Located just outside the eastern boundary of the District of Columbia, Greater Cheverly encompasses a 3.4 square mile area, with the Town of Cheverly at its core surrounded by smaller residential communities. Despite its strategic location and assets, the area faces significant challenges. A large number of regional highways provide great vehicular connectivity, but also create barriers to walking, biking and using transit. Industrial uses are a great economic engine, but their poor physical quality and maintenance make the area appear depressed. Low density residential neighborhoods provide a good quality of life, but limit the amenities the area can attract. The Anacostia River and Beaverdam Creek are unique natural features, but also cause flooding. The soon-to-relocate Prince George’s Medical Center also lies within the area and presents a transformative opportunity to attract new development and spur redevelopment.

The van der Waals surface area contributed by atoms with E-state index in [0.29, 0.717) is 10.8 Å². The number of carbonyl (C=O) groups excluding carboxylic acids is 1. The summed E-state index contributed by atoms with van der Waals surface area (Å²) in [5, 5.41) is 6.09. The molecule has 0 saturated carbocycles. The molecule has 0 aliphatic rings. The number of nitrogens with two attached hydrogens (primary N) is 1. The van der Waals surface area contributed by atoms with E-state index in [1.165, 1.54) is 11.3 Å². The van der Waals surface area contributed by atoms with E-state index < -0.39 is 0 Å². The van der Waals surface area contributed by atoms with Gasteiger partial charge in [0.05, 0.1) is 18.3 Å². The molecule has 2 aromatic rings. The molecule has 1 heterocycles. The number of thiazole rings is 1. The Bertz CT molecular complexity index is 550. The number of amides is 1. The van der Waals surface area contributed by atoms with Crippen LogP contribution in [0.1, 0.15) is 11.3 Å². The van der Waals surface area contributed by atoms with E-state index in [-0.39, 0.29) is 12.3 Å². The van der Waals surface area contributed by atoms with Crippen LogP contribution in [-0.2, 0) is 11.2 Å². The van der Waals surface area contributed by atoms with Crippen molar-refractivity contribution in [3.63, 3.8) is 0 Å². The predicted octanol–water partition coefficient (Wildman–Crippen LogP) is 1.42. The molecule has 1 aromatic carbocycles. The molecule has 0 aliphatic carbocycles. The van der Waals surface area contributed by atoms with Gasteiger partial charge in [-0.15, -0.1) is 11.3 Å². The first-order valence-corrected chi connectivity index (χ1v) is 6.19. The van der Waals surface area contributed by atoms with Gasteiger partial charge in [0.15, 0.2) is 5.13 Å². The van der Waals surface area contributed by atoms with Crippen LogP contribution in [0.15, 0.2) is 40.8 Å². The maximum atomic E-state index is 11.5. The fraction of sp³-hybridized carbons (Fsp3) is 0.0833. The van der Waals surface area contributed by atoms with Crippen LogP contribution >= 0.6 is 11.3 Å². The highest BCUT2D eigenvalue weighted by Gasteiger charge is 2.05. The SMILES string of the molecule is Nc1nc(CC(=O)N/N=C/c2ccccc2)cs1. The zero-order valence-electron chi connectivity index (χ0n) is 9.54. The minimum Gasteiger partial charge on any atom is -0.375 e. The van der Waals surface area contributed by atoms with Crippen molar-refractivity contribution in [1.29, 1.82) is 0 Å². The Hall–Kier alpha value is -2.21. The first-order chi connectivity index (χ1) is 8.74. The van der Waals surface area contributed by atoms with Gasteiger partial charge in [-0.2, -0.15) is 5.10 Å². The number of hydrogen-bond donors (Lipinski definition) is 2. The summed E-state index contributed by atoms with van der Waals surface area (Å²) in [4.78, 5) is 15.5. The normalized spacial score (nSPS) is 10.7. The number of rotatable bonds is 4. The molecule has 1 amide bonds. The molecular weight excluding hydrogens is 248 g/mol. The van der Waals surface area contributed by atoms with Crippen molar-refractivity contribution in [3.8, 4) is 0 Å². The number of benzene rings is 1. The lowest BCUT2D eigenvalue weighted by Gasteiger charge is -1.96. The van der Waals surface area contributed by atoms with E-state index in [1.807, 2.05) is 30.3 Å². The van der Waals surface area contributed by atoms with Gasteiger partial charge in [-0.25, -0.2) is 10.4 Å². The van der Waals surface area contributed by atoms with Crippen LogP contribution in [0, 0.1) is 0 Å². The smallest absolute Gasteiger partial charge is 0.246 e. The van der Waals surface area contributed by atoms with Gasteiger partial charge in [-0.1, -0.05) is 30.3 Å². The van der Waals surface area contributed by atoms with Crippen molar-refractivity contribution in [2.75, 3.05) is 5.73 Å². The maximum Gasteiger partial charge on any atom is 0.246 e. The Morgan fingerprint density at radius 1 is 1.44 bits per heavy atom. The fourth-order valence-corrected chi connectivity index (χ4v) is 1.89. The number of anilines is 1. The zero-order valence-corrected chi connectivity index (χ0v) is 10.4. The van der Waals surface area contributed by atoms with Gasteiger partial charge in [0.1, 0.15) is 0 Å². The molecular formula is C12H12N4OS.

M-NCPPC engaged Torti Gallas to lead a multi-disciplinary team of planners, architects, multimodal transportation specialists, civil and environmental engineers to craft a holistic framework for the Greater Cheverly Sector Plan. Torti Gallas crafted a unique vision that takes the ideas, policies, and recommendations from individual components of separate past plans, and the new opportunities presented by this expanded planning area, weaving them together into a comprehensive framework where each component can work together to leverage a greater value for the whole. The vision was developed through a comprehensive public process which engaged a broad range of stakeholders, creating broad consensus.
Targeted short term recommendations make walking and biking a priority on key streets leading to transit and other destinations. Industrial areas are transformed using public art and small public spaces as a catalyst. Flooding is addressed through new stormwater management practices and strategic maintenance of existing infrastructure. The hospital site is envisioned as a high density, mixed use precinct that blends adaptive reuse and new construction, built around a network of open spaces that connect to the Greater Cheverly system of parks.